"Economists are pessimists: they've predicted 8 of the last 3 depressions."
--Barry Asmus

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The information presented in this blog and its individual articles is provided for informational use only and should not be considered investment advice or an offer for a particular security. The contents reflect the views and opinions of the individual writer as of the date the article was written and do not necessarily represent the views of the individual writer on the current date. They also do not in any way, shape, or form represent the views of the Firm Never-To-Be-Named. Any such views are subject to change at any time based upon market or other conditions and The Great Redoubt and its individual writers disclaim any responsibility to update such views. These views should not be relied on as investment advice, and because investment decisions for any security are based on numerous factors, may not be relied on as an indication of trading intent on behalf of any contributor to The Great Redoubt. Neither The Great Redoubt nor any individual author can be held responsible for any direct or incidental loss incurred by applying any of the information offered. Please consult your tax or financial advisor for additional information concerning your specific situation.

Friday, May 13, 2011

Remarks by Treasury Secretary Tim Geithner on the Release of the Social Security and Medicare Trustees Reports

"But in 2036, one year earlier than was projected in last year's report, the Social Security Trust Fund will exhaust its assets and incoming revenues will be insufficient to maintain payment of full benefits.  Due to technical changes in the economic assumptions underlying the projections, Medicare's Hospital Insurance Trust Fund will exhaust its assets in 2024, five years earlier than was projected in last year's report."
I don't know about you, but this pretty much means that it will exhaust its assets and incoming revenues will be insufficient to maintain payment of full benefits almost exactly around the time I'm going to be retiring.
Hoo.  Ray.

Department of the Treasury
As Prepared for Delivery
For the Social Security Report, visit link.
For the Medicare Report, visit
The Social Security and Medicare Boards of Trustees met this morning to complete their annual financial review of the programs and to transmit their reports to Congress. 
I'd like to welcome my fellow Trustees and particularly our two new Public Trustees, Charles Blahous and Robert Reischauer.   Public Trustees are essential to the process of completing these reports, and I am pleased that these two gentlemen are now involved.  I also want to acknowledge the chief actuaries, Stephen Goss and Richard Foster, and their staffs. Thank you all for your hard work.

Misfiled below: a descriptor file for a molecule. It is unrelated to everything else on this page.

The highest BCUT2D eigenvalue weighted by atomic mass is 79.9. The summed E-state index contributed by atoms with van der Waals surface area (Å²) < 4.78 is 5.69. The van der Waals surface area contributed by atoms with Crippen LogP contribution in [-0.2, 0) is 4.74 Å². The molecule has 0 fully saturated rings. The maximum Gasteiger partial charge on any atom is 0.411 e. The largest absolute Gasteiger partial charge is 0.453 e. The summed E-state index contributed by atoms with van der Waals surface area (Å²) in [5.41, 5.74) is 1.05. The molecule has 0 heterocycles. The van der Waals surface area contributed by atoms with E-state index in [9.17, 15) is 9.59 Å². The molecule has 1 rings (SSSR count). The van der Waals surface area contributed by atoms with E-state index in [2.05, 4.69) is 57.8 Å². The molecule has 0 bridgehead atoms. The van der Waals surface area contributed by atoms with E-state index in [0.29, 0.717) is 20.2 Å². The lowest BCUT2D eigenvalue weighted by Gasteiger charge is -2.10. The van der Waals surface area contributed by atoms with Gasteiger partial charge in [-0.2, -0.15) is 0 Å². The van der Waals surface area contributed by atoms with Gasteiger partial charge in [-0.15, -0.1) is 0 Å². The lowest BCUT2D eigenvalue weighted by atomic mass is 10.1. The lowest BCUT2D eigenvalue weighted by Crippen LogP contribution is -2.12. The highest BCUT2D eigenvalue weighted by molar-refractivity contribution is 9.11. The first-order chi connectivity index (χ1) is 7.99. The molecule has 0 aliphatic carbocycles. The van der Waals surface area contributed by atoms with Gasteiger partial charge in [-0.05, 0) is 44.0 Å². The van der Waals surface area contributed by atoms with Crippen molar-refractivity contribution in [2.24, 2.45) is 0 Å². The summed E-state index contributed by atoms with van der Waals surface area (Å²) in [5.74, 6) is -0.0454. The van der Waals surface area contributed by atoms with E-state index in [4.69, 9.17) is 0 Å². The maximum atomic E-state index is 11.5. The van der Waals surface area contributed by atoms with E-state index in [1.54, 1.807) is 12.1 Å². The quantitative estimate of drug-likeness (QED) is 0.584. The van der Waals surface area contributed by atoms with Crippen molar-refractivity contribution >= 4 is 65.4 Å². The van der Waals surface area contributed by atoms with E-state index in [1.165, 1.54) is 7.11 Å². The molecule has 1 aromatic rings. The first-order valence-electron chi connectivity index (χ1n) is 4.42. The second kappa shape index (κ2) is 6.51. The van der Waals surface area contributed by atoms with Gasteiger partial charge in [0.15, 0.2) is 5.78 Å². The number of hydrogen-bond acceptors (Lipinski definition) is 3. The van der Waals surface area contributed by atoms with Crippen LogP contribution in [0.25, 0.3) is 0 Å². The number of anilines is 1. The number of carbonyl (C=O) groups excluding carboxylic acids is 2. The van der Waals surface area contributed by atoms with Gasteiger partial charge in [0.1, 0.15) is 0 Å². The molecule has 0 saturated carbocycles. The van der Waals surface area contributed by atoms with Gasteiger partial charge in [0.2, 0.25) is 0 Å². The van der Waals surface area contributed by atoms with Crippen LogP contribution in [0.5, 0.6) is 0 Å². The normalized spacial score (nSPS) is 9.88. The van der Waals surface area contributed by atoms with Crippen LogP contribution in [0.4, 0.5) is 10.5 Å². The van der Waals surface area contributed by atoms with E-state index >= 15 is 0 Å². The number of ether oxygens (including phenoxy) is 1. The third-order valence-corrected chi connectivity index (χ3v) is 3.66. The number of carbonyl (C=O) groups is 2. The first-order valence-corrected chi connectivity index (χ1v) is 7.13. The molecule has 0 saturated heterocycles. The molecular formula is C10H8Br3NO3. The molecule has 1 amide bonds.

Today's reports make clear that while both Social Security and Medicare have sufficient resources to meet their obligations for at least the next decade, it is important that we put in place reforms to strengthen these programs.  Fundamentally, Social Security and Medicare benefits are secure today, but reform will be needed so that they will be there for current and future retirees.
The Social Security program has dedicated resources that will cover benefits for the next 25 years.  But in 2036, one year earlier than was projected in last year's report, the Social Security Trust Fund will exhaust its assets and incoming revenues will be insufficient to maintain payment of full benefits.  Due to technical changes in the economic assumptions underlying the projections, Medicare's Hospital Insurance Trust Fund will exhaust its assets in 2024, five years earlier than was projected in last year's report.  The Medicare report illustrates the importance of the Affordable Care Act, which has significantly strengthened Medicare's finances and extended the life of the Medicare Trust Fund.
The Trustees Reports underscore the need to act sooner rather than later to make reforms to our entitlement programs.  Last year, the President and Congress took a timely first step by enacting the most significant entitlement reform in decades.  But we must go beyond the Affordable Care Act and identify additional reforms.  Americans are living longer, and health care costs are continuing to rise.  And if we do not do more to contain health care costs, our commitments will become unsustainable.
In light of these realities, the President recently proposed a balanced, comprehensive framework for deficit reduction.  This framework includes health care reforms that will generate substantial additional savings on top of those generated by the Affordable Care Act.
We should not wait for the Trust Funds to be exhausted to make the reforms necessary to protect our current and future retirees.  Larger, more difficult adjustments will be necessary if we delay reform.  And making reforms soon that are phased in over time would help reduce uncertainty about future retirement benefits.
As the President has said, Social Security and Medicare are more than just government programs.  They are commitments that define America as a country where government can make a difference in people's lives.  They are commitments that make our society more fair and more progressive.  They are commitments that we have kept for generations.  Our imperative to make reforms is an imperative to maintain these commitments and to ensure that the next generation of Americans can count on retirement security.
On Monday, May 16 – just three days from today – the United States will reach the debt limit set by Congress.  Because Congress has not yet acted, we have now set in motion a series of extraordinary measures that will give Congress some additional time to raise the debt limit.  I want to again encourage Congress to move as quickly as possible, so that all Americans will remain confident that the United States will meet all of its obligations – not just our interest payments but also our commitments to our seniors. ​

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Consumer Price Index News Release

The latest Consumer Price Index news release (http://www.bls.gov/news.release/pdf/cpi.pdf) was issued today by the Bureau of Labor Statistics. Highlights are below.